"classificationProbOutput": "probabilities",
"input": { "SEPAL_WIDTH": ["SEPAL_WIDTH_CM"],
"PETAL_LENGTH": ["PETAL_LENGTH_CM"],
"PETAL_WIDTH": ["PETAL_WIDTH_CM"],
"SEPAL_LENGTH": ["SEPAL_LENGTH_CM"] },
"defaultOnNull": {"SEPAL_LENGTH_CM": "5.1",
"SEPAL_WIDTH_CM": "3.5"}}')
ONNX Clustering Examples
The following examples showcase various JSON metadata parameters that can be defined for ONNX models.
Example: Specifying JSON Metadata for Clustering Models
The following example illustrates JSON metadata parameters with
Clustering as the function. Assume the model has an output named
probabilities
for the probability of the prediction. To use the
CLUSTER_PROBABILITY
scoring function, you must set the field
clusteringProbOutput
to the name of the model output that holds
the probability.
BEGIN
DBMS_VECTOR.LOAD_ONNX_MODEL('clustering_model.onnx','doc_model',
JSON('{"function": "clustering",
"clusteringProbOutput": "probabilities"
}
')
);
END;
/
You can use CLUSTER_ID
and
CLUSTER_PROBABILITY
functions for inference or scoring.
SELECT
iris.*,
CLUSTER_ID(doc_model USING *) as cluster_id,
CLUSTER_PROBABILITY(doc_model, 1 USING *) as cluster_1_probability
FROM iris;
This query predicts the cluster assignments and the probabilities of
belonging to a specific cluster for each record of the iris
data
set. The query retrieves all columns of each record (iris.*
) and
applies the clustering model named doc_model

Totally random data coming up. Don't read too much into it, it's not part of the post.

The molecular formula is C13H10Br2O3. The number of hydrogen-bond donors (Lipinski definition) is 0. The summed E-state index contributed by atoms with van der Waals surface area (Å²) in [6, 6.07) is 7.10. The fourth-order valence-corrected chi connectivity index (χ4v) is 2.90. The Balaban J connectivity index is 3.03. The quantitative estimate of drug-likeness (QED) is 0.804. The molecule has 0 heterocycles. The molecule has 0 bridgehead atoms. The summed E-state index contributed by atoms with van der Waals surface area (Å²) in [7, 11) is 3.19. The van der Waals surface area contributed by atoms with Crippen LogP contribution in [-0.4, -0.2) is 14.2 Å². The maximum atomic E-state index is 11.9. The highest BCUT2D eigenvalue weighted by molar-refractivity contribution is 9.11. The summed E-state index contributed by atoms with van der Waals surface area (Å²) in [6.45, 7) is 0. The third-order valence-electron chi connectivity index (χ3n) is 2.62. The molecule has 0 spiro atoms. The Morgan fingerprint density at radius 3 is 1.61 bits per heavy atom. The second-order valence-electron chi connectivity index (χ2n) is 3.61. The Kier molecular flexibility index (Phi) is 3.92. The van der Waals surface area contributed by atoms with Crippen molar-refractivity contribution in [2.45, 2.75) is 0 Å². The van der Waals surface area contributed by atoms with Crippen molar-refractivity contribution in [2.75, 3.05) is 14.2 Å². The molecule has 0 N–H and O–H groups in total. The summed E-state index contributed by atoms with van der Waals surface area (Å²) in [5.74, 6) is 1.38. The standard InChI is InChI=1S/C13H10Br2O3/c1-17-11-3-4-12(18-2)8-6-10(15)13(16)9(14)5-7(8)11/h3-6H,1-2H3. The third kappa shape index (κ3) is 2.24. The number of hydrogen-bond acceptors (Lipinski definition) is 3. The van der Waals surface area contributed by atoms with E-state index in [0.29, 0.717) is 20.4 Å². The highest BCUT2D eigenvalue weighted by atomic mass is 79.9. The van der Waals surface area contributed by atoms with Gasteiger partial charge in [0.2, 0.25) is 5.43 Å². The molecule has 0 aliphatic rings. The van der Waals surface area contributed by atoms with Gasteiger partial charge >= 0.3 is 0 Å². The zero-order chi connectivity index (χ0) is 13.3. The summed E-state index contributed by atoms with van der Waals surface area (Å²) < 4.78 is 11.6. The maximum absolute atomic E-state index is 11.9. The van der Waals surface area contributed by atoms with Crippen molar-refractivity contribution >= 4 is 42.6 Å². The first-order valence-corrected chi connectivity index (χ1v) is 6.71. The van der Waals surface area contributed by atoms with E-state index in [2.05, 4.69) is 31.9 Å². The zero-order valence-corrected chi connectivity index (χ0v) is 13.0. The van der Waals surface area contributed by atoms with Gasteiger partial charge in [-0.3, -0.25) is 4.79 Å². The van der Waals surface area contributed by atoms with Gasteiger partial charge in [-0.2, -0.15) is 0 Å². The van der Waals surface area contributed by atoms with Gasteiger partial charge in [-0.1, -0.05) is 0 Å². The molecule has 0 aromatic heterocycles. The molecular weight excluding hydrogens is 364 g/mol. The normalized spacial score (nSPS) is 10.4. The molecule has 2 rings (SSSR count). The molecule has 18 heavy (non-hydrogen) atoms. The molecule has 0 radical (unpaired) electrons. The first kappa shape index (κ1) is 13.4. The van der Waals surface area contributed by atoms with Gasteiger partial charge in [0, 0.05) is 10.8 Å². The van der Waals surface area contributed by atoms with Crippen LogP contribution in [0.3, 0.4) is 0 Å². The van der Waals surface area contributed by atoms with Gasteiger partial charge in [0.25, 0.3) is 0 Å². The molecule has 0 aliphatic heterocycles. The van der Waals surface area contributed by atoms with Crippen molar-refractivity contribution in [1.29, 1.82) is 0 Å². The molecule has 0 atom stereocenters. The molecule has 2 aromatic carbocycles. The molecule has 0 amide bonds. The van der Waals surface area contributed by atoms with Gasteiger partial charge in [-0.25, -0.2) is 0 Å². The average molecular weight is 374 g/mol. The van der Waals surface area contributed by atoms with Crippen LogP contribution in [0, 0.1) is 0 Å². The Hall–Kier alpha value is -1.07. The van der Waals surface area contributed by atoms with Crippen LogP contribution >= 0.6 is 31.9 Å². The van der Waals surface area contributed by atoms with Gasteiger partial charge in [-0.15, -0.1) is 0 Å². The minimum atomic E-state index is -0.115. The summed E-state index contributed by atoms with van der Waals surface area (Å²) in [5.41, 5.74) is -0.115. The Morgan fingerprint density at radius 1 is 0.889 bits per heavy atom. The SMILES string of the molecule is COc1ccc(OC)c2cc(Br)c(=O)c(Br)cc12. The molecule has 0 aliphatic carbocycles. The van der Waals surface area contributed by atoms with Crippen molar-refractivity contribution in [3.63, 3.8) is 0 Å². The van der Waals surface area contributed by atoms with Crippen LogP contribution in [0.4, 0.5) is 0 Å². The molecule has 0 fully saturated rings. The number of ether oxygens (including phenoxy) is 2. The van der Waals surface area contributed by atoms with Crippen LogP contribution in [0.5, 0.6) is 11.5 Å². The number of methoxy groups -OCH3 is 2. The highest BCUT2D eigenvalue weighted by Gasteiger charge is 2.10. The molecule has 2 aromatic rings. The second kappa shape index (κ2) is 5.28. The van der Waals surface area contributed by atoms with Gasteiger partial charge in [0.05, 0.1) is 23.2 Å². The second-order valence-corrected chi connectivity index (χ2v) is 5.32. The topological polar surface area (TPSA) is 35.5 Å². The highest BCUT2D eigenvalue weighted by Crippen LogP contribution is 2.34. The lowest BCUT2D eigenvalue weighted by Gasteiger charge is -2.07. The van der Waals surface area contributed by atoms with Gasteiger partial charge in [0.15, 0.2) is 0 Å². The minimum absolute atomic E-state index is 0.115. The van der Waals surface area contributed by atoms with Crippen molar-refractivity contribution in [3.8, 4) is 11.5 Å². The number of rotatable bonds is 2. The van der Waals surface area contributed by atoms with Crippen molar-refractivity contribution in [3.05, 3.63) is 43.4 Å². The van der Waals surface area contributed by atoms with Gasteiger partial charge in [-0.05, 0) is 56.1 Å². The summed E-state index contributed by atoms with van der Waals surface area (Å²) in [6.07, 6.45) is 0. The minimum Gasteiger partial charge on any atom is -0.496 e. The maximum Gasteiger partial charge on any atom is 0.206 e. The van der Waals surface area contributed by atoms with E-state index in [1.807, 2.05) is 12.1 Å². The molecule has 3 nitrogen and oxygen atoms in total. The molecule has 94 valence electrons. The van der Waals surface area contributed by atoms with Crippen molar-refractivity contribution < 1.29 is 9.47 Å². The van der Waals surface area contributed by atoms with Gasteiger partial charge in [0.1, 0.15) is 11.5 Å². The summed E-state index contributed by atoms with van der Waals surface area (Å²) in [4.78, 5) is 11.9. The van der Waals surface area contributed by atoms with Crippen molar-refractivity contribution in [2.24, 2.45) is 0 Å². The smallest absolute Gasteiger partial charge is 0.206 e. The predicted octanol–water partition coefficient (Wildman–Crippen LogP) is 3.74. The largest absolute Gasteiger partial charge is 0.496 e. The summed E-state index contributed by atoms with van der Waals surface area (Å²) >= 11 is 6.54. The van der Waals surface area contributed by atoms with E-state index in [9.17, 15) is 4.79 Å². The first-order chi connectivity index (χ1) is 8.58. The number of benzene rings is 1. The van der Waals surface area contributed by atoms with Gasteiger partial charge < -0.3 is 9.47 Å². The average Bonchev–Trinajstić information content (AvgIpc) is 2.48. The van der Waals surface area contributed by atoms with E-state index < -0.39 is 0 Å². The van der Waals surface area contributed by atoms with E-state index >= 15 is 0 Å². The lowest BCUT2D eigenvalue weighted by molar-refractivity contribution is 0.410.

to each record of the
iris
data set and predicts the cluster ID. The USING
*
clause tells the model to use all available columns in the
iris
table for this prediction. The
CLUSTER_PROBABILITY(doc_model, 1 USING *) as
cluster_1_probability
part of the query calculates the probability that
each record belongs to cluster 1, according to the doc_model
from
the iris
data set. This provides insights into how likely each
record is to be part of cluster 1, giving a quantitative measure of membership
strength.
Example: Specifying clusteringDistanceOutput in JSON Metadata for Clustering Models
The following example illustrates how you can specify
clusteringDistanceOutput
and for ONNX Clustering models.
In this model, an output tensor named distances
provides distances for the input, which is a single tensor named
float_input
with a dimension of 4. The JSON metadata
input
field must map attribute names to entries of the tensor,
such as "SEPAL_LENGTH", "SEPAL_WIDTH", "PETAL_LENGTH",
"PETAL_WIDTH"
.
BEGIN
DBMS_VECTOR.LOAD_ONNX_MODEL('clustering_model.onnx', 'doc_model',
JSON('{"function" : "clustering",
"clusteringDistanceOutput": "distances",
"normalizeProb": "softmax",
"input": { "float_input": ["SEPAL_LENGTH", "SEPAL_WIDTH", "PETAL_LENGTH", "PETAL_WIDTH"] }
}')
);
END;
/
You can use
CLUSTER_DISTANCE
function for inference or scoring. These SQL queries utilize clustering models to
predict cluster distances from the IRIS
data set.
SELECT CLUSTER_DISTANCE(doc_model USING *) AS predicted_target_value,
CLUSTER_DISTANCE (doc_model,1 USING *) AS dist1,
CLUSTER_DISTANCE (doc_model,2 USING *) AS dist2,
CLUSTER_DISTANCE (doc_model,3 USING *) AS dist3
FROM IRIS
ORDER BY ID
FETCH NEXT 10 ROWS ONLY;
Here, the query focuses on understanding the physical distance of data
points from cluster centroids, which is particularly useful for identifying outliers